The SMS scam has brought to the table an issue that has been debated for years: Android security. Having more freedom at the operating system level implies more risks, and it is that on Android it is very easy to install third-party apps and give them full permissions. To teach you to avoid these types of situations, we are going to give you certain recommendations.
With a few simple steps we can protect our mobile from (almost) all malware. It is enough with a little common sense, a lot of distrust and take into account the operation of the Android permission system.
Don’t install APK files if you don’t know where they come from
Installing APK files is one of the greatest virtues of Android, since it allows us to install applications from outside the Play Store. However, our recommendation is install APK files only when we know where they come from. If a web page invites us to download a file that we do not know, the first thing we must do is distrust. What is that file and why do they want us to download it?
There are safe repositories for downloading APK files, but there are not a few pages that try to automatically download malicious files
There are quite safe repositories, such as APKmirror or APKpure, but there are not a few websites from which we can download APKs without any type of control. If an app has not passed Google’s controls, the first step is to distrust, so we recommend not installing APKs lightly.
Pay attention to Google notices
Since a time ago Google notifies us of malicious apps thanks to Google Play Protect. Here the recommendation is clear: if Google tells us that it is dangerous, better not install it. In the case of Flubot malware, Play Protect recognizes it as malware, but still lets us install it (which doesn’t make much sense).
Just because Google lets you install something does not mean that it is safe, in fact, it is one of the biggest problems in Android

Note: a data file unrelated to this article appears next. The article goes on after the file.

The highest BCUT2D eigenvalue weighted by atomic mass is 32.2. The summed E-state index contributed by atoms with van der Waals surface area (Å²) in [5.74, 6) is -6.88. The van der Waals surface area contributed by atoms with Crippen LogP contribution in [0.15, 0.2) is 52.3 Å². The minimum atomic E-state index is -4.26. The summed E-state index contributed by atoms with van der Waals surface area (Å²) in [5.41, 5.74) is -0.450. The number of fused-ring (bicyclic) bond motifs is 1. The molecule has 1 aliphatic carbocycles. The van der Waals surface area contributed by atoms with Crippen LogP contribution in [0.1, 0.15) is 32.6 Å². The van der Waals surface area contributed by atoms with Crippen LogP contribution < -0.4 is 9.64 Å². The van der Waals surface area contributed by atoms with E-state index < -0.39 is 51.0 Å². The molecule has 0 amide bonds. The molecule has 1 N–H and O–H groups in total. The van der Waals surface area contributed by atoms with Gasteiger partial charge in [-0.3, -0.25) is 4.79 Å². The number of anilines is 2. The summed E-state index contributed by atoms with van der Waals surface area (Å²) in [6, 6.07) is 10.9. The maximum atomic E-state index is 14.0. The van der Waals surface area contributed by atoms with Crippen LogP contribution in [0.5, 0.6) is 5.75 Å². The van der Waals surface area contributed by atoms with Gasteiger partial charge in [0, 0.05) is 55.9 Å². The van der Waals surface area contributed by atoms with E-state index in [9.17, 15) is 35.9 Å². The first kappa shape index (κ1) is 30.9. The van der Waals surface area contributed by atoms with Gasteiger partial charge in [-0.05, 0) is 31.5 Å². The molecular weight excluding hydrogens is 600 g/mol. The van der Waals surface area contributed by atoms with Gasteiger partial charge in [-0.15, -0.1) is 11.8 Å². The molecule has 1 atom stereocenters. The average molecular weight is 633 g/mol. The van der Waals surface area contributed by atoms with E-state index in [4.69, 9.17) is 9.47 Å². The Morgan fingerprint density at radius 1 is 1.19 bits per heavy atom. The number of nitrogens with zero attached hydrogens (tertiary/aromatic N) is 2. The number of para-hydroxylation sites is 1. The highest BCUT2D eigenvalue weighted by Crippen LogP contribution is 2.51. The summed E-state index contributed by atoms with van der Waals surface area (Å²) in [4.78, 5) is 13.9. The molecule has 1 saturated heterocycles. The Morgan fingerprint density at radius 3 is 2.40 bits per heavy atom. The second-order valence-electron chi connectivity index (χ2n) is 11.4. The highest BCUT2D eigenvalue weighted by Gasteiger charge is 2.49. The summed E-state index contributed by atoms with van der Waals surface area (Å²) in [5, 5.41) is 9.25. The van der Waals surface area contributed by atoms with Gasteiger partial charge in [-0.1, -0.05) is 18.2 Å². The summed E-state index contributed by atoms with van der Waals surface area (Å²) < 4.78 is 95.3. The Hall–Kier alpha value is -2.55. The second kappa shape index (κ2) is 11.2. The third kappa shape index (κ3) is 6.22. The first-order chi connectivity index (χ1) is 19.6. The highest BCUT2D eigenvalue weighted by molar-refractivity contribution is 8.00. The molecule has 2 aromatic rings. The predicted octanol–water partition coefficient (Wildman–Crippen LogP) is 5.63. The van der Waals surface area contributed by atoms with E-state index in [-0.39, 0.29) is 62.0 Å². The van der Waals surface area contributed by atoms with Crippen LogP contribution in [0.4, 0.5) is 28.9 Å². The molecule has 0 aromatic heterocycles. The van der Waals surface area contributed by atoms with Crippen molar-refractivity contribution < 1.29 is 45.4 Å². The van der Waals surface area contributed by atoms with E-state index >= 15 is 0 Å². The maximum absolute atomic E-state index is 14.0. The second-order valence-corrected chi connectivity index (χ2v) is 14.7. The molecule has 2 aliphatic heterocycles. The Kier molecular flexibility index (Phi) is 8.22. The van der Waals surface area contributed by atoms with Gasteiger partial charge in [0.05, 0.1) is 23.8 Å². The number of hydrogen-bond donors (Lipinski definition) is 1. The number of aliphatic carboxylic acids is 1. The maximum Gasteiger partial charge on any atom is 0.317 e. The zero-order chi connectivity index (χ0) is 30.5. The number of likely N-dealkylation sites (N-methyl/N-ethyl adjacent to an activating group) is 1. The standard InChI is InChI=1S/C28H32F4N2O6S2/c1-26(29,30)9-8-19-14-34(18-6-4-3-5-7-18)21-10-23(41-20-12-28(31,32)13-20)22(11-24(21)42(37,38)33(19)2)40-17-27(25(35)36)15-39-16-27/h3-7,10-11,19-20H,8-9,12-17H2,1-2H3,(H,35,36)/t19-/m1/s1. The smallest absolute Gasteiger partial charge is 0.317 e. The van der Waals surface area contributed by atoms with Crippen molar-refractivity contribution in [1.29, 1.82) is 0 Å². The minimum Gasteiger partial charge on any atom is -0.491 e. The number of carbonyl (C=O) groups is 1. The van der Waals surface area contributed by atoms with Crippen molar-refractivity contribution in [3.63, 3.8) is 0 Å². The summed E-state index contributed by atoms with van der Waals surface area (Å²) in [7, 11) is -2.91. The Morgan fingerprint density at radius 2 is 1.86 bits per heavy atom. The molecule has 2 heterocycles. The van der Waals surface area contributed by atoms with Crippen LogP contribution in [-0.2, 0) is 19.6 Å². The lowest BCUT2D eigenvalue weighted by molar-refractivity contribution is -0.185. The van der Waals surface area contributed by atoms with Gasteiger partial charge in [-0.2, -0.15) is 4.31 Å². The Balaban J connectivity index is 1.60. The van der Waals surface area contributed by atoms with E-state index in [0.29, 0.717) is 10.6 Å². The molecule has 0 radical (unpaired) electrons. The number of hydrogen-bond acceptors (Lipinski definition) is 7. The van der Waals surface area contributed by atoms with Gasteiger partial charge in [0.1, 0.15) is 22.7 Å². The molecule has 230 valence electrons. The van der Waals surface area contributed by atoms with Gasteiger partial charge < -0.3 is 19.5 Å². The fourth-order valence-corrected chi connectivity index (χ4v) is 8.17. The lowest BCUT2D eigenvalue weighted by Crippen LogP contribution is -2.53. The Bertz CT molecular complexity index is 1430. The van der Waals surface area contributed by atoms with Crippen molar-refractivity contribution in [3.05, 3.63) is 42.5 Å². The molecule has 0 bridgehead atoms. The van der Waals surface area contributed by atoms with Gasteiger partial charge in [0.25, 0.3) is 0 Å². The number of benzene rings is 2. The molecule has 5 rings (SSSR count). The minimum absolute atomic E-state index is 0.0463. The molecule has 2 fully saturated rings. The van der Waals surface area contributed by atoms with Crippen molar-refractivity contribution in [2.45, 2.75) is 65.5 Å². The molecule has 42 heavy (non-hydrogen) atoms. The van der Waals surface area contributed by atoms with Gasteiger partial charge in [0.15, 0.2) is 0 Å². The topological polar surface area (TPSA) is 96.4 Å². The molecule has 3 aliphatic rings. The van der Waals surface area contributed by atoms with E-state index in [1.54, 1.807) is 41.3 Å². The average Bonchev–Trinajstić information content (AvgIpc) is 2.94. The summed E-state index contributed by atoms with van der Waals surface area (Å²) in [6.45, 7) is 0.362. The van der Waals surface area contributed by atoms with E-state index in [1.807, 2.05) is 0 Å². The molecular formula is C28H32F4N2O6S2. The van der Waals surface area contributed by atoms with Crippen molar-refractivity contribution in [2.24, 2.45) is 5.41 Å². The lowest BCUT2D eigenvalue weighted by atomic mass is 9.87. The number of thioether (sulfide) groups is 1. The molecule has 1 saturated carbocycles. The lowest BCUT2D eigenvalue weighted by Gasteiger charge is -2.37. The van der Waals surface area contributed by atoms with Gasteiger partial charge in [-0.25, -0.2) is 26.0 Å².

Just because Google lets you install something doesn’t mean it’s safe. If you see the Play Protect notice, close the app and delete the APK to avoid problems. Similarly, there are layers of customization such as MIUI or EMUI that do an analysis of the file before installing it. If we see warnings we have to attend to them before accepting by default, since these notices can be very useful to us.
Don’t give permission lightly
Lesson learned from do not install any file on your mobile, the second recommendation to internalize is the issue of permissions. Here it is best to make a reflection from common sense: if an app is simple, why would it need many permissions? The FedEx case is especially striking, because a supposed messaging app asked for complete control over the device, something we should immediately deny.
Without going any further, in the Play Store, there are apps that ask for more permissions than they really need to work. Shake them without fear
However, it is common to find keyboards that ask for access to phone and SMS, games that ask for access to the gallery and other permissions that are not necessary and that we do not have to be afraid to deny. Giving permissions to an app is giving it a free hand to act on our phone, so think twice before accepting the permissions they request, no matter how tedious it is to manage them one by one.
Do you really need that app?
Sometimes we install apps just for one use. Here it is possible to rethink whether we can perform the same function from the web page Perhaps it is not convenient to install an app to use it only once and leave it laughing in the app drawer. The fewer unnecessary apps we install, the better, both for the internal memory of the device and to avoid installing any garbage application.
Another point, perhaps not so obvious, is that the more apps we have, the more apps can infect. In the case of Flubot, the virus was capable of infecting SMS apps and phone banking apps. The fewer apps with your data on the phone, the more difficult it will be for them to access that data through other apps.
Freedom is fine, but try not to leave the Play Store (a lot)
The expert user can be comfortable exiting the Play Store and installing files from all kinds of repositories. However, for an average user, I can only recommend install apps from Play Store, the official Google application store and over which there is more control (and even so, some other virus escapes).
The best antivirus it will always be the user himself, so the more you run away from files whose origin we do not know, the more protected we will be.